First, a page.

POSTED: 01:30 a.m. HST, Jan 25, 2011
HONG KONG » The South Korean remake of the John Woo gangster classic "A Better Tomorrow" has received a tepid response in its spiritual home Hong Kong, with the new version receiving lackluster reviews and box office results.
Woo's 1986 classic wowed audiences in Hong Kong and overseas critics by combining smooth action sequences and a passionate story of brotherhood in a picture starring Chow Yun-fat, veteran actor Ti Lung and late heartthrob singer Leslie Cheung.
Chow became an instant icon with his swashbuckling, match stick-chewing gangster character who mowed down enemies stylishly one gun in each hand. The standout work helped pave the way for both Woo and Chow to launch their Hollywood careers.
The remake, which was authorized by Woo, changes the setting to the southern South Korean port city Busan but largely preserves the story of two brothers on opposite sides of the law, recreates many of the classic scenes, as well as retaining the English title of the original. Director Song Hae-sung, however, adds a Korean twist, making the two brothers defectors from North Korea who were separated during their escape.
The South Korean take, which stars Song Seung-heon, Joo Jin-mo, Kim Gang-woo and Jo Han-sun, was greeted with a decent reception at home when it was released in September, bringing in just over 1 million viewers in nine days.
Hong Kong viewers, however, were less charitable, despite the movie's association with a local classic.
Actor Song, who plays Chow's character in the remake, "may look and act the part but doesn't have a chance of attaining the iconic status of Chow's 'Mark Gor,' or transform this competently executed thriller into a work likely to be recalled after a quarter-century of tomorrows," veteran Hong Kong film critic Paul Fonoroff wrote in the territory's South China Morning Post newspaper on opening day on Thursday.
"This slick retelling of Woo's romantic take on codes of honor has captured none of the Sam Peckinpah-esque excess that made the earlier film so damn satisfying," Time Out Hong Kong's Edmund Lee wrote, referring to, referring to the late American director known for his violent movies.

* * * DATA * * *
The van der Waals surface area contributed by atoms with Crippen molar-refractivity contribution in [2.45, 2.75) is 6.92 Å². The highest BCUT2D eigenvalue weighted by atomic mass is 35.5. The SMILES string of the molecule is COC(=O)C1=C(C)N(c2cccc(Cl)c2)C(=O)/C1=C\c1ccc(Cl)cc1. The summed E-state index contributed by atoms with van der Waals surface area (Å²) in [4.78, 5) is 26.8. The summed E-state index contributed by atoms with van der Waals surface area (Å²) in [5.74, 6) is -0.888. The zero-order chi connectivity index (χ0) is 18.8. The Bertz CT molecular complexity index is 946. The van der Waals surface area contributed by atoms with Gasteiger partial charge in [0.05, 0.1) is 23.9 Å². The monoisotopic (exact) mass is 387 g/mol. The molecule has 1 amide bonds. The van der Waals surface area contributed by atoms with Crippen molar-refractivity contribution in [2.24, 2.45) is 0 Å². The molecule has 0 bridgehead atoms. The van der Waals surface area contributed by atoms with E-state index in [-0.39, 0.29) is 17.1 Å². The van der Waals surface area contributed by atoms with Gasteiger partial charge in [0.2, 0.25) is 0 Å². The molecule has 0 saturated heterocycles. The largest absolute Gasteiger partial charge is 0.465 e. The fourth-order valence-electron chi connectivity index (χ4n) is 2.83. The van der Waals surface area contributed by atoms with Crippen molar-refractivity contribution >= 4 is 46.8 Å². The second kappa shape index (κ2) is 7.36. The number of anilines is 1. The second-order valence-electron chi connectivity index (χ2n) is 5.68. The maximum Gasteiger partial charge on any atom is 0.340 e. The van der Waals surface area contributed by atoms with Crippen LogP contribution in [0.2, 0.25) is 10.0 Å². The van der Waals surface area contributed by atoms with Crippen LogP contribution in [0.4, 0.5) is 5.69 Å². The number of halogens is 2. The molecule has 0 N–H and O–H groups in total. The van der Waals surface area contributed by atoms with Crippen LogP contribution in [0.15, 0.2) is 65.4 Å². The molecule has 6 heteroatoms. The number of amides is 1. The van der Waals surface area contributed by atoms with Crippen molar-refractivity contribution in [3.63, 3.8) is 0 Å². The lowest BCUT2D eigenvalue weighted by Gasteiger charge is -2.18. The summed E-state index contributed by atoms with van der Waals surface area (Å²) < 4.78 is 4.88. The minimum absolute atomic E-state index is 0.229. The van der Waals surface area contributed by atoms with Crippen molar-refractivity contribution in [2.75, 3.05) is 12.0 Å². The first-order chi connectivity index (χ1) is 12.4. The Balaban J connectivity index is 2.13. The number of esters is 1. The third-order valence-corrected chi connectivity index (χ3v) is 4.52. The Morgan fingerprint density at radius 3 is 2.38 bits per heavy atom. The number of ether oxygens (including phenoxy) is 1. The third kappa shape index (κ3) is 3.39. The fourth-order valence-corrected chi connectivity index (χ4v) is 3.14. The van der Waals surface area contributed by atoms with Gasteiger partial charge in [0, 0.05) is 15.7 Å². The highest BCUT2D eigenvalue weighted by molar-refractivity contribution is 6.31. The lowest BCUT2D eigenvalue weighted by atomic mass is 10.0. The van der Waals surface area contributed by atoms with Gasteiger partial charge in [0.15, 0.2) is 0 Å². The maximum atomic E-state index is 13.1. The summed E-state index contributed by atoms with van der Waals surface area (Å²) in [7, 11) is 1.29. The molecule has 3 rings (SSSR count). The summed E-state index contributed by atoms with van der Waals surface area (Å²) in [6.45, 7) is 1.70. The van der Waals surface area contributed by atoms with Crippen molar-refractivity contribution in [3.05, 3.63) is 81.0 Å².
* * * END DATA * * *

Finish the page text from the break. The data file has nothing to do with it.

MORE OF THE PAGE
Likely worried about the appeal of the remake in Hong Kong, distributor Intercontinental Film has started out with a limited release of just 12 movie theaters in this southern Chinese city of 7 million people. As of Monday, it has made just 106,522 Hong Kong dollars ($14,000) according to figures released by the distributor on Tuesday. By comparison, the hit mainland Chinese political satire "Let the Bullets Fly" brought in nearly HK$4.5 million ($580,000) in its first four days.
The Hong Kong performance may also have been hurt by the fact that Woo didn't have time to promote the remake in his hometown because he is busy preparing for his next movie, the World War II-era epic "Flying Tigers."
The veteran filmmaker, however, did give it a ringing endorsement in phone interviews with Hong Kong reporters, saying director Song skillfully fleshed out the relationship between the two brothers, whereas he focused on the older brother's relationship with the fellow gangster played by Chow. Woo also praised Song for his recreation of the classic scene where Chow's character guns down a group of Taiwanese gangsters in a Taiwanese restaurant in slow motion, with Chow leaping for a backup gun he hid in a potted plant after being shot in the leg by a survivor. Song developed his own style by emphasizing the character's firepower instead of using slow motion, the Hong Kong native said.
The most acclaimed remake of a Hong Kong movie in recent years was Martin Scorsese's adaptation of the 2002 gangster thriller "Infernal Affairs." The remake, "The Departed," won the veteran American filmmaker the coveted best director and best picture Oscar trophies in 2007.